Stress management in the workplace: A comparison of a computer-based and a group-based stress management intervention

Date of Completion

January 2005


Psychology, Clinical|Psychology, Industrial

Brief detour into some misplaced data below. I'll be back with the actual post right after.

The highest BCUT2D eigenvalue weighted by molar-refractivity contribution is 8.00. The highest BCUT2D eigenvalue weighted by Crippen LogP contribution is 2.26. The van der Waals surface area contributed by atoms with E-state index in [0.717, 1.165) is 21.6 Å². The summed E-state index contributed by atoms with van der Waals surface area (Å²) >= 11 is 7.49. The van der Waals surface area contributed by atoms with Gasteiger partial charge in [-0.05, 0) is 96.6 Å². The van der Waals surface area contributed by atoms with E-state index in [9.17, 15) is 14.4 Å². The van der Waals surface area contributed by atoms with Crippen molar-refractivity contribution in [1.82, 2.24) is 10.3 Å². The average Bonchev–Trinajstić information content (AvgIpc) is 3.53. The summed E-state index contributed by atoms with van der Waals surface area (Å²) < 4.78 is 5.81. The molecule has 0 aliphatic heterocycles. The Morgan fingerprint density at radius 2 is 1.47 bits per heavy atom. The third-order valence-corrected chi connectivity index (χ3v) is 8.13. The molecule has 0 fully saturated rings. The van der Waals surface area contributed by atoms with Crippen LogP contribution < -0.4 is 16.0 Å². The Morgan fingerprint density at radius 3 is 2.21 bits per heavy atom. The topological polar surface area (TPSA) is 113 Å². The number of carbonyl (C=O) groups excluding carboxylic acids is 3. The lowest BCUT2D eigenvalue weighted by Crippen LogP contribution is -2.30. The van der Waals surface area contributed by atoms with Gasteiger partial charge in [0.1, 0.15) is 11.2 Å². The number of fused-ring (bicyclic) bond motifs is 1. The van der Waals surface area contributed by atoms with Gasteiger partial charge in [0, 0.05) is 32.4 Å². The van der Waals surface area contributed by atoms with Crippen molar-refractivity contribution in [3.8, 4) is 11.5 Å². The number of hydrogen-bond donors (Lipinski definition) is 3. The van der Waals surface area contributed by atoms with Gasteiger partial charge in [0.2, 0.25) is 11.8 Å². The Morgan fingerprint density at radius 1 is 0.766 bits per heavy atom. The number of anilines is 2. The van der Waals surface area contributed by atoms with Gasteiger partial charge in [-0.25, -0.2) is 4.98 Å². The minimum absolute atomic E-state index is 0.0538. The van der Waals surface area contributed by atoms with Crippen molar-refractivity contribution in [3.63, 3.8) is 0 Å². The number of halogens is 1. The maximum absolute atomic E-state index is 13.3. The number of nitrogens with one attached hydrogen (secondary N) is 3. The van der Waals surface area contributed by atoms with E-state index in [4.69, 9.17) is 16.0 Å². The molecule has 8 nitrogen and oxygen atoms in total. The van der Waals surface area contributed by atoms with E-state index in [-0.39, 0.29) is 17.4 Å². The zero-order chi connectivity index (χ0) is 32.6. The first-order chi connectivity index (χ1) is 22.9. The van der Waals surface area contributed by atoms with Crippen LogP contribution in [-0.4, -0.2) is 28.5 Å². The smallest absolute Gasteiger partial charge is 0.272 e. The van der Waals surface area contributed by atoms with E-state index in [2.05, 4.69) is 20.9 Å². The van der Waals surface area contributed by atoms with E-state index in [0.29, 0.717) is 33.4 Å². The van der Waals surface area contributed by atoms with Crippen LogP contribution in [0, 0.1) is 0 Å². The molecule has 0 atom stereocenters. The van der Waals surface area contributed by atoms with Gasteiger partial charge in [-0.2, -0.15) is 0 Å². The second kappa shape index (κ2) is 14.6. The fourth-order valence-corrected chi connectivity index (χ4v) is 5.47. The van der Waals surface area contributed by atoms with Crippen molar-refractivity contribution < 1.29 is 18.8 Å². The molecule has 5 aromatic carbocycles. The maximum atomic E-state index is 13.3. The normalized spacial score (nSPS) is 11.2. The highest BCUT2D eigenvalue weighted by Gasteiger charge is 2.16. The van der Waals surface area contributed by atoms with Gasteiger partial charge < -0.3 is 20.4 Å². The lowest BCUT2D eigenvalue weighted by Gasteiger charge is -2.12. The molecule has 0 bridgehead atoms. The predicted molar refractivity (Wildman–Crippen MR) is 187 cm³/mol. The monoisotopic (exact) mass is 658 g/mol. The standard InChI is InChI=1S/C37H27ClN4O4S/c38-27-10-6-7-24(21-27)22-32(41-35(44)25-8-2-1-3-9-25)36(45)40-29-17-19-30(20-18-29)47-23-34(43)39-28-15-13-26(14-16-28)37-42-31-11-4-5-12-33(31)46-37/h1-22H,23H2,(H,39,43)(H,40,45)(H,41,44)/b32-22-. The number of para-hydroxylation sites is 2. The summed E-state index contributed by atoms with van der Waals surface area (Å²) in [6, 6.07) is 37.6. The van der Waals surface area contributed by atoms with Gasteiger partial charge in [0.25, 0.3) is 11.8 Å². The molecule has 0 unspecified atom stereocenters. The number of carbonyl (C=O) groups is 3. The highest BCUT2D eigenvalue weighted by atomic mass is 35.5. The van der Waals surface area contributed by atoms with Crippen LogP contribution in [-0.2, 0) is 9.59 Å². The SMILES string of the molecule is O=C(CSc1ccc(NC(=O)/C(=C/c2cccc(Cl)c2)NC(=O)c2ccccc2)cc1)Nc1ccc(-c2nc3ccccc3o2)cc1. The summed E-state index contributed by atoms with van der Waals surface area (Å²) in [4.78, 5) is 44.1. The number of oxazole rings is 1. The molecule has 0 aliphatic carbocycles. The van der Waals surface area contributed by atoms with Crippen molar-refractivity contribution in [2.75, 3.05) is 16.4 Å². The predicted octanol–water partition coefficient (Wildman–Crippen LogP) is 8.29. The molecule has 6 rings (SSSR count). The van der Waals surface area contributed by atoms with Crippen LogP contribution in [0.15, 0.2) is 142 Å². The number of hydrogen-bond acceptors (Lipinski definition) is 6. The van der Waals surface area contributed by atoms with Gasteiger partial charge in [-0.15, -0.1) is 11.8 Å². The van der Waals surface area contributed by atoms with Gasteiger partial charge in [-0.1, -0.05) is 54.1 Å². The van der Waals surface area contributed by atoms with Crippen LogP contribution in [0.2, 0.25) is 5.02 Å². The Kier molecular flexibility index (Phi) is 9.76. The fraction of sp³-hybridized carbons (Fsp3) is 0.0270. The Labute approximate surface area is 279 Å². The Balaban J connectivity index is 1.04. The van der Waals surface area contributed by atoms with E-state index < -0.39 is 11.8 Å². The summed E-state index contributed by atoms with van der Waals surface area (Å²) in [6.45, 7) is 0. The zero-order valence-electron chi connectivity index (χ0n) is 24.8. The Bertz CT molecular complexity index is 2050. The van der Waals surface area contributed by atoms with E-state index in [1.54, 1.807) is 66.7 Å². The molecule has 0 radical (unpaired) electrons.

This investigation evaluated the effectiveness of a computer-based worksite stress management intervention, in comparison to a traditional group-based intervention and a waitlist control group. Given the high medical, psychological, and financial costs of stress to both employers and employees, computerized stress-management interventions offer a promising alternative to traditional group-based interventions. Computerized interventions have the advantage of being cost-effective, flexible, self-paced, private, and available at all times. ^ It was hypothesized that (a) employees in both treatment conditions would report significant reductions in perceived stress following relaxation exercises, (b) in comparison to the wait-list control group, employees in both treatment conditions would rate themselves as experiencing less stress at the completion of the intervention and at a one month follow-up, and (c) compared to employees in the live in-person group, employees in the computer-based group would exhibit greater compliance with skills taught in the intervention, thereby resulting in increased stress reduction at a one-month follow-up. ^ Strong support was found for the first hypothesis. After practicing relaxation exercises, individuals in both treatment conditions showed highly significant reductions in perceived stress. Support was not found for the second hypothesis. There were no differences between the three conditions on measurements of global distress at follow-up. In addition, support was not found for the hypothesis that individuals in the computer-based group would exhibit greater compliance. In fact, the attrition rate among individuals in the computer-based group was significantly higher than for individuals in the live treatment group. Post-hoc testing revealed that, regardless of group assignment, there were significant correlations between compliance with relaxation exercises and reductions in multiple indices of stress at follow-up. ^ These findings indicate that the relaxation skills taught in this intervention were effective whether they delivered via a computerized program or a live group. However, the intervention is effective only if participants regularly practice the skills that they learn. Future research should examine ways of enhancing individuals' motivation to complete computerized stress-management interventions. "Blended learning" interventions that combine traditional, face-to-face learning with computer-based learning, is a promising direction for future interventions. ^